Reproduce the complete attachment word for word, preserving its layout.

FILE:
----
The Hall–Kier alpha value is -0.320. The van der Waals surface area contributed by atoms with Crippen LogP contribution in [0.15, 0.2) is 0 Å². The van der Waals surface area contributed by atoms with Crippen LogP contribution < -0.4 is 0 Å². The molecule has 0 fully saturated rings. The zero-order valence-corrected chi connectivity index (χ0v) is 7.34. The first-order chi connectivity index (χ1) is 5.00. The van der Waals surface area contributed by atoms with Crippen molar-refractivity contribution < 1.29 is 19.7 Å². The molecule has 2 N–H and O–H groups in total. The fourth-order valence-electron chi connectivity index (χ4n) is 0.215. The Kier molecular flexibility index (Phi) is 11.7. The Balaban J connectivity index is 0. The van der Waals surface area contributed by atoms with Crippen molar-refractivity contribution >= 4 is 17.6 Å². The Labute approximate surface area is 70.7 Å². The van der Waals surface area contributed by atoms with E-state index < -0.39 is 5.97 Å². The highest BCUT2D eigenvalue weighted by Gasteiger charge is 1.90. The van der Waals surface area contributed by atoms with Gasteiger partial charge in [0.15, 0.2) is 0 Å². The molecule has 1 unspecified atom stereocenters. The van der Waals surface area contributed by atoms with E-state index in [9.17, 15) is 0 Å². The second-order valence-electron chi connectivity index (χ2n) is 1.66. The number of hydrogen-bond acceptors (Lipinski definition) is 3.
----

The Hall–Kier alpha value is -0.320. The van der Waals surface area contributed by atoms with Crippen LogP contribution in [0.15, 0.2) is 0 Å². The van der Waals surface area contributed by atoms with Crippen LogP contribution < -0.4 is 0 Å². The molecule has 0 fully saturated rings. The zero-order valence-corrected chi connectivity index (χ0v) is 7.34. The first-order chi connectivity index (χ1) is 5.00. The van der Waals surface area contributed by atoms with Crippen molar-refractivity contribution < 1.29 is 19.7 Å². The molecule has 2 N–H and O–H groups in total. The fourth-order valence-electron chi connectivity index (χ4n) is 0.215. The Kier molecular flexibility index (Phi) is 11.7. The Balaban J connectivity index is 0. The van der Waals surface area contributed by atoms with Crippen molar-refractivity contribution >= 4 is 17.6 Å². The Labute approximate surface area is 70.7 Å². The van der Waals surface area contributed by atoms with E-state index < -0.39 is 5.97 Å². The highest BCUT2D eigenvalue weighted by Gasteiger charge is 1.90. The van der Waals surface area contributed by atoms with Gasteiger partial charge in [0.15, 0.2) is 0 Å². The molecule has 1 unspecified atom stereocenters. The van der Waals surface area contributed by atoms with E-state index in [9.17, 15) is 0 Å². The second-order valence-electron chi connectivity index (χ2n) is 1.66. The number of hydrogen-bond acceptors (Lipinski definition) is 3.